Do you allow campfires?

Yes – the Fox Wood Campsite is all about relaxing in the forest and enjoying a campfire.

The woodland has been carefully organised so that each pitch has its own campfire area under the trees.

You will not share your campfire with people you do not know – and every campfire is large enough for families or gathering around if you are camping with friends.

Whisk away Modern-day Stress with lashings of Green Time Camping is the perfect opportunity to get a break from the busyness of everyday life and spend time getting close to nature. One of the easiest ways to really make the most of your camping trip is to try to limit screen usage. It is a great way to get a break from overloading your brain with information, whether on social media or the news, and to have more ‘green time’ to spend in nature. I always find that even if it’s just for a few days, a camping trip is the perfect reset: a break from all the stresses of normal life. Spending less time on screens A sure-fire way to reduce screen time when you’re camping is just to leave behind any technology you don’t actually need. Why not leave computers and laptops at home, as you don’t want to be checking emails or watching Netflix when you could be out on a walk or stargazing in the incredible UK countryside. You could also purposefully choose a campsite that doesn’t have Wi-Fi. A few less extreme tips are to keep your phone on silent and turn off notifications so you’re less likely to check it. Or to just keep devices in the tent or car so that they’re out of sight out of mind. If you’d like some more tips on reducing screen usage, as well as how you can keep this up at home, be sure to check out my blog National Unplug Day – Could you go Technology Free? Keeping kids entertained Although you may be motivated to try and reduce your own screen use on the camping trip, kids and teens may be less inclined to try out a weekend without their phones. One great way to keep kids engaged with the spirit of camping, is to let them bring some friends along. This means that they don’t need to spend as much time on their phones keeping in contact with friends, as they have their friends right there. You can also help to keep kids off screens by giving them lots of alternative engaging activities. Camping is perfect for this as there are endless activities for kids to do. They could play games outside- this is especially perfect if there is a big group of children. Some of my favourites used to be: 40/40 home- a classic game that kids of all ages can play and mafia- a fun and suspenseful ‘who dunnit game’, a quick google will help you familiarise yourself with the rules. Capture the flag is also great as it can be played at night. In my blog The magic of camping after dark, I go into detail about how kids can use torches to play this game at night. Sporting activities If you’re camping with sporty kids, you could bring a football and even some nets for a massive game of footy. Other sporty camping activities that are great fun for all ages are volleyball as all you need to do is put up a net, or you could bring along badminton bats and a shuttlecock. If you’re playing with a mix of abilities but people still want to run around outdoors, a frisbee or rounders kit is perfect. We also always have loads of fun with beach ball and bat sets, especially playing as a duo and trying to beat your personal best! Camping crafts Craft activities are another fantastic way to spend more time outside. If you bring along crayons, kids can make leaf rubbings. Just put a piece of paper over the leaf with the veiny side up and rub a crayon onto the paper. If you find some clay in the ground in your camping trip, this actually happens more often than you’d realise, or if you bring some clay with you, then camping is a great place for making sculptures. One of my favourite things to do is make faces out of clay in the trees, they look so beautiful and whimsical, and will decompose so you don’t damage the environment. If kids need some encouragement to spend time in the great outdoors, then why not organise a scavenger hunt. You could get them to try and find feathers, stones with holes in them, or to tick off certain bugs and animals they can spot. Or you could get kids to do a colour themed scavenger hunt, finding something pink, green, orange etc. if you’d like some more tips on camping activities for kids then check out my blog Keeping the kids entertained on your camping adventure. Bad weather forecast Don’t think that rainy weather signals the end of your chance to spend time in nature. Just make sure you always pack waterproofs for every member of your family (and loads of spare socks- trust me) and you’ll be able to carry on as usual, hiking and spending time in the countryside. Also make sure you have a good quality awning that the whole group can fit under, so you aren’t confined to the tent. If you’d like to learn more about how to not only survive, but enjoy, camping in bad weather- here is a general guide to camping in the rain. Family activities in nature One of the best ways to get the whole family out in nature is to go on a walk. Although people might take a bit of encouraging to head out on a hike, if you bring enough snacks and water and find a beautiful walk to go on, your family will be inspired by the awe-inspiring surroundings in no time. If your kids quickly get tired or bored when walking, I’d recommend finding a walk that ends in a pub so that everyone can have a nice meal to look forwards to at the end. Horse riding is another fun camping activity and if you find a nearby stable, they can take your family out on a guided horse-riding trip and provide all the necessary equipment. There is no better way to explore the UK countryside than from on top of a horse. Hiring bikes or bringing them yourself is another a great day out, and everyone will be super tired out by the end of it. You could also bring a picnic to have when you take a break in the middle of your cycle ride. Finally, at the end of the day, you can all sit around the campfire telling stories, toasting marshmallows and, if you’re lucky and it’s a clear night, looking at the stars!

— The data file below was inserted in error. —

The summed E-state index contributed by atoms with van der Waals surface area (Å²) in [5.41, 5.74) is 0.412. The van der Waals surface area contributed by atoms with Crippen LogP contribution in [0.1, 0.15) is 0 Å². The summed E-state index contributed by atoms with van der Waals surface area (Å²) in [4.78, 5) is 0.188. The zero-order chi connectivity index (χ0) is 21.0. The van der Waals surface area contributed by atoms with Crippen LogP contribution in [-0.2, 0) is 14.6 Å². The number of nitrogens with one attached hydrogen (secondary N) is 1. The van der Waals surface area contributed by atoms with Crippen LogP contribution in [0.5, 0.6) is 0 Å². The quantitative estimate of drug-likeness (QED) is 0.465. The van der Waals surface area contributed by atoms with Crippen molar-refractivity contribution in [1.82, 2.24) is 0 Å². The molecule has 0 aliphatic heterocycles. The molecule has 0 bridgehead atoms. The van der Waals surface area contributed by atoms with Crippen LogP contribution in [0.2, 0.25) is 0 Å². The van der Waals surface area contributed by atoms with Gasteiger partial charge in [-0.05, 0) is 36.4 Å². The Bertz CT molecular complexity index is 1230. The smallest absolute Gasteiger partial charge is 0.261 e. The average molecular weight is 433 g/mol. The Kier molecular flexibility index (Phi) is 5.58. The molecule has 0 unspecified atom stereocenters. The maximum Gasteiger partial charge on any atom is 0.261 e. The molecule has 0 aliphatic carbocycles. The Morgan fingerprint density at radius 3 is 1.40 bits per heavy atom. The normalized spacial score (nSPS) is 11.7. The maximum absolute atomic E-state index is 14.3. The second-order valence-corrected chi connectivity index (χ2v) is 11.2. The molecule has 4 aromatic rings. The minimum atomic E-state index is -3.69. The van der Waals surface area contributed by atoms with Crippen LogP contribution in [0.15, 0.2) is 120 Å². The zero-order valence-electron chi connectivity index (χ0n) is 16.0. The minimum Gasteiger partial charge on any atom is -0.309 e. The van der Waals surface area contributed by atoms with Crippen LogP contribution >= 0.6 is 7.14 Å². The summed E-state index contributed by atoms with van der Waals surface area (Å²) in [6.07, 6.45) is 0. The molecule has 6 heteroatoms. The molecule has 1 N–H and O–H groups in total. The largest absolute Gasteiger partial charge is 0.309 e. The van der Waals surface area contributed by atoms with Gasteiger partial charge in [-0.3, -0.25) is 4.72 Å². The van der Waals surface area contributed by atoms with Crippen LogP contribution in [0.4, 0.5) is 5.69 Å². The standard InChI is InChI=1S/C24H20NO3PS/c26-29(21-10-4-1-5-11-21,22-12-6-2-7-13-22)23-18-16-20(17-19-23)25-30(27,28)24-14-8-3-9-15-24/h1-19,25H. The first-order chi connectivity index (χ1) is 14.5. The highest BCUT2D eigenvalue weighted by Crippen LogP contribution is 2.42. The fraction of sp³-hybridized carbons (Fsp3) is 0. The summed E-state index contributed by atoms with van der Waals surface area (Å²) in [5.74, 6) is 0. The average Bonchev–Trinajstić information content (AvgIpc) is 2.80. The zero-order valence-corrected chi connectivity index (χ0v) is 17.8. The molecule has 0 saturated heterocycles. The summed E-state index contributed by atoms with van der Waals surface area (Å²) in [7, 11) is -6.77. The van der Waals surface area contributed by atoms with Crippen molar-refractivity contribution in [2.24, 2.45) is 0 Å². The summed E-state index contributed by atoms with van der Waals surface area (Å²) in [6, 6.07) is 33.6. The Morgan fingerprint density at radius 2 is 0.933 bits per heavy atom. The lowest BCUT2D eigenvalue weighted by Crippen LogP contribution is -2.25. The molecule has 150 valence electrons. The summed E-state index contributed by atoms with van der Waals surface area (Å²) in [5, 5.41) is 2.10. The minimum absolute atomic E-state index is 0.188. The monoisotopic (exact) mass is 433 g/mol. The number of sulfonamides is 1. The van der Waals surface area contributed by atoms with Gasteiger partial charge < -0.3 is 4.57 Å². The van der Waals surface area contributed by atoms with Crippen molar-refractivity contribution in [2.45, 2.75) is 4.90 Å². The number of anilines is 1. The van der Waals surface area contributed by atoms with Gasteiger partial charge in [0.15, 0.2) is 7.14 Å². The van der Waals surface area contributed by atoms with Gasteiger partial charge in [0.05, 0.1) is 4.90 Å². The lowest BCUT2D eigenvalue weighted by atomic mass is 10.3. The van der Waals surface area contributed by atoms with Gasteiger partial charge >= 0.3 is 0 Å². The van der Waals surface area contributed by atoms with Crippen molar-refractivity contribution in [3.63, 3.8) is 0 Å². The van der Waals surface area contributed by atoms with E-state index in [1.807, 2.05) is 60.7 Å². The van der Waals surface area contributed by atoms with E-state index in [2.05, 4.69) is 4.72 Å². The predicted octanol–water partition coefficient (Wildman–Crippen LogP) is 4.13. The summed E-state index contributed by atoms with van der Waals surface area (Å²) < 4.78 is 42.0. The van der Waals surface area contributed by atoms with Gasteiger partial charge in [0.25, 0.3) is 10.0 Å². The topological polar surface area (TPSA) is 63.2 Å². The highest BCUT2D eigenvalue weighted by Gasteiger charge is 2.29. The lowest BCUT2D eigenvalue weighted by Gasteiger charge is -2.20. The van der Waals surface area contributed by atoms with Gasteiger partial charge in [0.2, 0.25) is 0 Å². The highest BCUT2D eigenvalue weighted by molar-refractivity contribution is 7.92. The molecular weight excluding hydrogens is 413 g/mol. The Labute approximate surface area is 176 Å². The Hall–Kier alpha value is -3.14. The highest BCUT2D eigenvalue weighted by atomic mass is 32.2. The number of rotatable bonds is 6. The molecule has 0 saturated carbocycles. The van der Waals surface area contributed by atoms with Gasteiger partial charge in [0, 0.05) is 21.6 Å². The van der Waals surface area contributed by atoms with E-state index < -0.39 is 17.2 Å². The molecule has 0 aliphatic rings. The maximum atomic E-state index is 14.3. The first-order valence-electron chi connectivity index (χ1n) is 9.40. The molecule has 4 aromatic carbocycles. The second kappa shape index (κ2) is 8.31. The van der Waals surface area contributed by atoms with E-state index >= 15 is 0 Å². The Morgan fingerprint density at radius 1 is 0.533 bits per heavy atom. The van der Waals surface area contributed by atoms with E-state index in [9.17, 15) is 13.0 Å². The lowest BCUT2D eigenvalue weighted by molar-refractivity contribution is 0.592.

Please note:

  • We only permit the burning of FSC approved logs – and these must be purchased from the campsite shop/log store
  • For the protection of the forest you are not permitted to bring any external wood for your campfire – as this increases the risk of killing or contaminating the woodland trees here with bugs and diseases bought in inadvertently of unchecked firewood.
  • For the protection of the Fox Wood forest – the picking up of sticks and foraging is also forbidden as this could potentially damage the habitats of the insects and fungi found within the woodland.
  • We ALWAYS have a good supply of firewood and lighting products to purchase from the reception shop.